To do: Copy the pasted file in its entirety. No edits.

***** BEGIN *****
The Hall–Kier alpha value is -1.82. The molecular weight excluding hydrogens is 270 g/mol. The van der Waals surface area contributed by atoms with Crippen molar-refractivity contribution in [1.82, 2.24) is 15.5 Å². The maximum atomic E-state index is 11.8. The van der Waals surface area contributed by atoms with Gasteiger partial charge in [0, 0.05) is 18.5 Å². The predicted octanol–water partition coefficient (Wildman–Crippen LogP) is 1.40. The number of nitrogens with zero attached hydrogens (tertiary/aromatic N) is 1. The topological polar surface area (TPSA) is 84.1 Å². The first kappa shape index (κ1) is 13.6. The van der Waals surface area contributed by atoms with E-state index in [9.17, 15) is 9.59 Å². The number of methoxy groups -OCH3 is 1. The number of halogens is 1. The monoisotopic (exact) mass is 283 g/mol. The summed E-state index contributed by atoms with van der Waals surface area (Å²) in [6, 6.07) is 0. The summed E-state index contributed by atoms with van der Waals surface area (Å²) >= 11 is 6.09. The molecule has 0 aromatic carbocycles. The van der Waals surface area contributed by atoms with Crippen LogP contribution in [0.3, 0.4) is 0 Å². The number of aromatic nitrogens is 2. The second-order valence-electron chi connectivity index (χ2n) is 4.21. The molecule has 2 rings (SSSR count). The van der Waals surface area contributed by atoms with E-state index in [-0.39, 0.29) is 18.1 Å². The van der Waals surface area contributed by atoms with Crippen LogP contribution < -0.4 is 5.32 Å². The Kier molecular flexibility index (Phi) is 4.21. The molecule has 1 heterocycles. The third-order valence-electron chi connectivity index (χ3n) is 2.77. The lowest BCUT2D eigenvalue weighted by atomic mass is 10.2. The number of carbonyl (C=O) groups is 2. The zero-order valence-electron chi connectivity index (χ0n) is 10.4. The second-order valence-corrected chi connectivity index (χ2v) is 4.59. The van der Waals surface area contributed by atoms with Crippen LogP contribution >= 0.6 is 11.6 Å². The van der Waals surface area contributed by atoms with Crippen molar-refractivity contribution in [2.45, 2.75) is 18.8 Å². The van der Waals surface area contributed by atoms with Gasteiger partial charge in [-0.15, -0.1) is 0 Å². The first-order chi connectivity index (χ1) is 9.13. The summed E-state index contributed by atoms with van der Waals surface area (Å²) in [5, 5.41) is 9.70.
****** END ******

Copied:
The Hall–Kier alpha value is -1.82. The molecular weight excluding hydrogens is 270 g/mol. The van der Waals surface area contributed by atoms with Crippen molar-refractivity contribution in [1.82, 2.24) is 15.5 Å². The maximum atomic E-state index is 11.8. The van der Waals surface area contributed by atoms with Gasteiger partial charge in [0, 0.05) is 18.5 Å². The predicted octanol–water partition coefficient (Wildman–Crippen LogP) is 1.40. The number of nitrogens with zero attached hydrogens (tertiary/aromatic N) is 1. The topological polar surface area (TPSA) is 84.1 Å². The first kappa shape index (κ1) is 13.6. The van der Waals surface area contributed by atoms with E-state index in [9.17, 15) is 9.59 Å². The number of methoxy groups -OCH3 is 1. The number of halogens is 1. The monoisotopic (exact) mass is 283 g/mol. The summed E-state index contributed by atoms with van der Waals surface area (Å²) in [6, 6.07) is 0. The summed E-state index contributed by atoms with van der Waals surface area (Å²) >= 11 is 6.09. The molecule has 0 aromatic carbocycles. The van der Waals surface area contributed by atoms with Crippen LogP contribution in [0.3, 0.4) is 0 Å². The number of aromatic nitrogens is 2. The second-order valence-electron chi connectivity index (χ2n) is 4.21. The molecule has 2 rings (SSSR count). The van der Waals surface area contributed by atoms with E-state index in [-0.39, 0.29) is 18.1 Å². The van der Waals surface area contributed by atoms with Crippen LogP contribution < -0.4 is 5.32 Å². The Kier molecular flexibility index (Phi) is 4.21. The molecule has 1 heterocycles. The third-order valence-electron chi connectivity index (χ3n) is 2.77. The lowest BCUT2D eigenvalue weighted by atomic mass is 10.2. The number of carbonyl (C=O) groups is 2. The zero-order valence-electron chi connectivity index (χ0n) is 10.4. The second-order valence-corrected chi connectivity index (χ2v) is 4.59. The van der Waals surface area contributed by atoms with Crippen LogP contribution >= 0.6 is 11.6 Å². The van der Waals surface area contributed by atoms with Crippen molar-refractivity contribution in [2.45, 2.75) is 18.8 Å². The van der Waals surface area contributed by atoms with Gasteiger partial charge in [-0.15, -0.1) is 0 Å². The first-order chi connectivity index (χ1) is 9.13. The summed E-state index contributed by atoms with van der Waals surface area (Å²) in [5, 5.41) is 9.70.